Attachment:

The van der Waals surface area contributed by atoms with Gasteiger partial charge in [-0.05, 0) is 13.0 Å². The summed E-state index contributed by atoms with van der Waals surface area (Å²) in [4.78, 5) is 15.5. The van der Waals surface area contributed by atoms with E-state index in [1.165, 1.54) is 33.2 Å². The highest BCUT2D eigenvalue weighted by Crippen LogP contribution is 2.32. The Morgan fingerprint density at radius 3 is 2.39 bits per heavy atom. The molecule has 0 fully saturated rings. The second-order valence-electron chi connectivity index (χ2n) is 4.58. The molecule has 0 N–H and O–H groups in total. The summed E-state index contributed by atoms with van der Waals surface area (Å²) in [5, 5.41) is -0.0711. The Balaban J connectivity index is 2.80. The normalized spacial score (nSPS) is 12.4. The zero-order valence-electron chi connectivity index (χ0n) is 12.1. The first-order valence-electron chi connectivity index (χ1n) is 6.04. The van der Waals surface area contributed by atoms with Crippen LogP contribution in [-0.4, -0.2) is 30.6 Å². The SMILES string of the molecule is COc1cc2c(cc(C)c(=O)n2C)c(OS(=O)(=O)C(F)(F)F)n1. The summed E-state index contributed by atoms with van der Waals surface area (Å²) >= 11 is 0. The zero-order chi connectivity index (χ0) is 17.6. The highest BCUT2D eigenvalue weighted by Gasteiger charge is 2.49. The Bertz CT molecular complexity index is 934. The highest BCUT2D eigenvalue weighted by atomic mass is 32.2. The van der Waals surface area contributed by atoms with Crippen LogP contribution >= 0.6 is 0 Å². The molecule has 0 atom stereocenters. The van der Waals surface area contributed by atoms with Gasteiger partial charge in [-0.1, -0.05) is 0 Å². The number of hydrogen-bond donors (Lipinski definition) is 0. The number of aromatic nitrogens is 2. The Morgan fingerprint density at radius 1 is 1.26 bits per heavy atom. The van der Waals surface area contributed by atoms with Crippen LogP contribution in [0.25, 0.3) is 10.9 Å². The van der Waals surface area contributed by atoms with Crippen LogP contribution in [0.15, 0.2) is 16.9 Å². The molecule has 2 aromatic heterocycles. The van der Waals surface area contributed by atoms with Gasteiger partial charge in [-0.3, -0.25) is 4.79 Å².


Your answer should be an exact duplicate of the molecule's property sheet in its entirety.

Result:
The van der Waals surface area contributed by atoms with Gasteiger partial charge in [-0.05, 0) is 13.0 Å². The summed E-state index contributed by atoms with van der Waals surface area (Å²) in [4.78, 5) is 15.5. The van der Waals surface area contributed by atoms with E-state index in [1.165, 1.54) is 33.2 Å². The highest BCUT2D eigenvalue weighted by Crippen LogP contribution is 2.32. The Morgan fingerprint density at radius 3 is 2.39 bits per heavy atom. The molecule has 0 fully saturated rings. The second-order valence-electron chi connectivity index (χ2n) is 4.58. The molecule has 0 N–H and O–H groups in total. The summed E-state index contributed by atoms with van der Waals surface area (Å²) in [5, 5.41) is -0.0711. The Balaban J connectivity index is 2.80. The normalized spacial score (nSPS) is 12.4. The zero-order valence-electron chi connectivity index (χ0n) is 12.1. The first-order valence-electron chi connectivity index (χ1n) is 6.04. The van der Waals surface area contributed by atoms with Crippen LogP contribution in [-0.4, -0.2) is 30.6 Å². The SMILES string of the molecule is COc1cc2c(cc(C)c(=O)n2C)c(OS(=O)(=O)C(F)(F)F)n1. The summed E-state index contributed by atoms with van der Waals surface area (Å²) >= 11 is 0. The zero-order chi connectivity index (χ0) is 17.6. The highest BCUT2D eigenvalue weighted by Gasteiger charge is 2.49. The Bertz CT molecular complexity index is 934. The highest BCUT2D eigenvalue weighted by atomic mass is 32.2. The van der Waals surface area contributed by atoms with Crippen LogP contribution >= 0.6 is 0 Å². The molecule has 0 atom stereocenters. The van der Waals surface area contributed by atoms with Gasteiger partial charge in [-0.1, -0.05) is 0 Å². The number of hydrogen-bond donors (Lipinski definition) is 0. The number of aromatic nitrogens is 2. The Morgan fingerprint density at radius 1 is 1.26 bits per heavy atom. The van der Waals surface area contributed by atoms with Crippen LogP contribution in [0.25, 0.3) is 10.9 Å². The van der Waals surface area contributed by atoms with Crippen LogP contribution in [0.15, 0.2) is 16.9 Å². The molecule has 2 aromatic heterocycles. The van der Waals surface area contributed by atoms with Gasteiger partial charge in [-0.3, -0.25) is 4.79 Å².